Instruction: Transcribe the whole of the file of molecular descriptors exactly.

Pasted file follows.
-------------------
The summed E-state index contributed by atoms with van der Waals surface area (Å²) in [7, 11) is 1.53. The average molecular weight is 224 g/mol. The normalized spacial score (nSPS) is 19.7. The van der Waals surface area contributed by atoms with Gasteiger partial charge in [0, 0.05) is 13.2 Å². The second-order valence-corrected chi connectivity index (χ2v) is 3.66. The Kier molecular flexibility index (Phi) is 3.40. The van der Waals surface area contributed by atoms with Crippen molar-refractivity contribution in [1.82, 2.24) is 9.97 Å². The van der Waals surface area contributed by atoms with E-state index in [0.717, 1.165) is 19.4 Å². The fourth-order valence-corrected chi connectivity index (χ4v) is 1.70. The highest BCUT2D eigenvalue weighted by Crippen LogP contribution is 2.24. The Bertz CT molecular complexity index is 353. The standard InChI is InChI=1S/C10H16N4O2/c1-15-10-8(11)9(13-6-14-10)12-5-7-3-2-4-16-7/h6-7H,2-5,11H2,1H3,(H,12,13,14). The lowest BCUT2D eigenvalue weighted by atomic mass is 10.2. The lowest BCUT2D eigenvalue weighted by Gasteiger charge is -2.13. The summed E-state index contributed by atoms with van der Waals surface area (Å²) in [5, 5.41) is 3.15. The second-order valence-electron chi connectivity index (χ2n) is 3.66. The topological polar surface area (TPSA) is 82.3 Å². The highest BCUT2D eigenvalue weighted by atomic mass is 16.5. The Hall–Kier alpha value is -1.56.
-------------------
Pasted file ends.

The summed E-state index contributed by atoms with van der Waals surface area (Å²) in [7, 11) is 1.53. The average molecular weight is 224 g/mol. The normalized spacial score (nSPS) is 19.7. The van der Waals surface area contributed by atoms with Gasteiger partial charge in [0, 0.05) is 13.2 Å². The second-order valence-corrected chi connectivity index (χ2v) is 3.66. The Kier molecular flexibility index (Phi) is 3.40. The van der Waals surface area contributed by atoms with Crippen molar-refractivity contribution in [1.82, 2.24) is 9.97 Å². The van der Waals surface area contributed by atoms with E-state index in [0.717, 1.165) is 19.4 Å². The fourth-order valence-corrected chi connectivity index (χ4v) is 1.70. The highest BCUT2D eigenvalue weighted by Crippen LogP contribution is 2.24. The Bertz CT molecular complexity index is 353. The standard InChI is InChI=1S/C10H16N4O2/c1-15-10-8(11)9(13-6-14-10)12-5-7-3-2-4-16-7/h6-7H,2-5,11H2,1H3,(H,12,13,14). The lowest BCUT2D eigenvalue weighted by atomic mass is 10.2. The lowest BCUT2D eigenvalue weighted by Gasteiger charge is -2.13. The summed E-state index contributed by atoms with van der Waals surface area (Å²) in [5, 5.41) is 3.15. The second-order valence-electron chi connectivity index (χ2n) is 3.66. The topological polar surface area (TPSA) is 82.3 Å². The highest BCUT2D eigenvalue weighted by atomic mass is 16.5. The Hall–Kier alpha value is -1.56.